Not My Job: Jeffrey Tambor Gets Quizzed On The Timber Industry

Aug 5, 2017

Some people love Jeffrey Tambor for his run as the sidekick on The Larry Sanders Show. Others love him for his role as the felonious dad on Arrested Development. And then still others love him for his role Maura, a divorced, transgender parent of three in Transparent. We'll split the difference and love him for the Hellboy movies.

We've invited the actor to play a game called "TAMBOOOOOOOORRRRR!" Three questions about the timber industry.

Click the audio link above to see how he does.

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And now the game where accomplished people try to accomplish something entirely different. It's called Not My Job. Some people love Jeffrey Tambor for his run as the sidekick on "The Larry Sanders Show." Others love him for his role as the felonious dad on "Arrested Development." And then some people love him for his role as the transgender mom in "Transparent." We split the difference. We're just going to love him for the "Hellboy" movies.


SAGAL: Jeffrey Tambor, welcome to WAIT WAIT... DON'T TELL ME.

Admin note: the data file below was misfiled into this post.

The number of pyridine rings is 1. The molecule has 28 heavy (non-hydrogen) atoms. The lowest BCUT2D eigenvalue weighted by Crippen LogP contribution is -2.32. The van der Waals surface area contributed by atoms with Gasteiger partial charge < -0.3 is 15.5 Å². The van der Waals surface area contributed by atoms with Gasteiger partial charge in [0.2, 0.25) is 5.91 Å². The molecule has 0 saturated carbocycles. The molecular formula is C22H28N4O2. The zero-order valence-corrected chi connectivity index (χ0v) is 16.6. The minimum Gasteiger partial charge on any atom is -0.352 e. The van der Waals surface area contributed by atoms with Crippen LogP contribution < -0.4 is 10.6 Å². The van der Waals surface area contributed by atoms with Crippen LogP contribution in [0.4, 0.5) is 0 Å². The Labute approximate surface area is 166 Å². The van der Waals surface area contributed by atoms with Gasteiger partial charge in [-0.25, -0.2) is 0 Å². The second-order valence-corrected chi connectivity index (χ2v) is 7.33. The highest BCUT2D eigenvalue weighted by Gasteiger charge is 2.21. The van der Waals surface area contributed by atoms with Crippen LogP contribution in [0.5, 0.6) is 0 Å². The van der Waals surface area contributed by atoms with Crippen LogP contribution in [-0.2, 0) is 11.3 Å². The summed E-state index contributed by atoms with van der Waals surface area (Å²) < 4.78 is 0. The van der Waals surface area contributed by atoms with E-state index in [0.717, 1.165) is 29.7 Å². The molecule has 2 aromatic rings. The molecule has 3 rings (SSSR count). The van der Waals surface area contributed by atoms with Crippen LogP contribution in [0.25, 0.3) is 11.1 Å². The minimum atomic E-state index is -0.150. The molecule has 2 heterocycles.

SAGAL: I just ran through three probably of your big, most well-known roles. Is there one thing that you get recognized for more than any other these days?

TAMBOR: Well, in an elevator in a hotel just the other day, somebody said, how's Raymond?


SAGAL: They thought you were Peter Boyle.

TAMBOR: You got that right.


SAGAL: What did you say?

TAMBOR: I said, Raymond is fine. I got - I'm getting off here.


SAGAL: You have been a working actor since the '70s, right?

TAMBOR: Yes, actually before.

SAGAL: But your first thing on camera - that at least we found out about - was that you were in an Avis ad that they did in the '70s as kind of a response/parody to the famous O.J. Simpson running through an airport ad. Is that right?

TAMBOR: That's correct. I - he ran through airport and then et cetera, et cetera. And...


SAGAL: So they had, you know, at the time, let's remember, the most beloved athlete in the country running through an airport...

TAMBOR: You're talking about O.J., not me.


SAGAL: I am talking about O.J. And so they came to you. Why did they hire you, Jeffrey Tambor, to run through the airport in their ad?

TAMBOR: I have no idea. I got $40,000. What else can I tell you?